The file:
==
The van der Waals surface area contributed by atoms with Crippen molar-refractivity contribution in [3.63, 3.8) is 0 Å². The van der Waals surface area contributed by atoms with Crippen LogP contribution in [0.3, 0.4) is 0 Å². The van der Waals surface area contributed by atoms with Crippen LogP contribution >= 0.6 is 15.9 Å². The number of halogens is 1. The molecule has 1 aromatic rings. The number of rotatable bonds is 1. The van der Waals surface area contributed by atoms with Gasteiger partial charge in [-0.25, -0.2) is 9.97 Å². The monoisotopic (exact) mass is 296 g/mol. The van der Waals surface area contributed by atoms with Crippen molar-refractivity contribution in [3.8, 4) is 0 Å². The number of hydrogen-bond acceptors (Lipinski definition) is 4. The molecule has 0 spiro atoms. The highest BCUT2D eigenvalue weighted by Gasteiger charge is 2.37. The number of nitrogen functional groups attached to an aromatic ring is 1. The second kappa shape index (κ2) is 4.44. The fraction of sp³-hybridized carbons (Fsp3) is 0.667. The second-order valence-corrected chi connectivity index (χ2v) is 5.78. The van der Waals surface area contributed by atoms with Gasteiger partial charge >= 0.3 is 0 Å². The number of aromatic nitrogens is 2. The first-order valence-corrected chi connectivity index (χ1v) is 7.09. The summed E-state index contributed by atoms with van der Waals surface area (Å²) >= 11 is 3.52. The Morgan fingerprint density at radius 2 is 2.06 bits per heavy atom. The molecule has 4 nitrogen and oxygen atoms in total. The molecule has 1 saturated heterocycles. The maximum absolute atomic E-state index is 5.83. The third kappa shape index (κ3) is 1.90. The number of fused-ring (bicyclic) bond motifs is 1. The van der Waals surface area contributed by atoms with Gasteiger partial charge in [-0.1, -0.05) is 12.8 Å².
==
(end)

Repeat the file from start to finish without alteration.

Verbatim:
The van der Waals surface area contributed by atoms with Crippen molar-refractivity contribution in [3.63, 3.8) is 0 Å². The van der Waals surface area contributed by atoms with Crippen LogP contribution in [0.3, 0.4) is 0 Å². The van der Waals surface area contributed by atoms with Crippen LogP contribution >= 0.6 is 15.9 Å². The number of halogens is 1. The molecule has 1 aromatic rings. The number of rotatable bonds is 1. The van der Waals surface area contributed by atoms with Gasteiger partial charge in [-0.25, -0.2) is 9.97 Å². The monoisotopic (exact) mass is 296 g/mol. The van der Waals surface area contributed by atoms with Crippen molar-refractivity contribution in [3.8, 4) is 0 Å². The number of hydrogen-bond acceptors (Lipinski definition) is 4. The molecule has 0 spiro atoms. The highest BCUT2D eigenvalue weighted by Gasteiger charge is 2.37. The number of nitrogen functional groups attached to an aromatic ring is 1. The second kappa shape index (κ2) is 4.44. The fraction of sp³-hybridized carbons (Fsp3) is 0.667. The second-order valence-corrected chi connectivity index (χ2v) is 5.78. The van der Waals surface area contributed by atoms with Gasteiger partial charge >= 0.3 is 0 Å². The number of aromatic nitrogens is 2. The first-order valence-corrected chi connectivity index (χ1v) is 7.09. The summed E-state index contributed by atoms with van der Waals surface area (Å²) >= 11 is 3.52. The Morgan fingerprint density at radius 2 is 2.06 bits per heavy atom. The molecule has 4 nitrogen and oxygen atoms in total. The molecule has 1 saturated heterocycles. The maximum absolute atomic E-state index is 5.83. The third kappa shape index (κ3) is 1.90. The number of fused-ring (bicyclic) bond motifs is 1. The van der Waals surface area contributed by atoms with Gasteiger partial charge in [-0.1, -0.05) is 12.8 Å².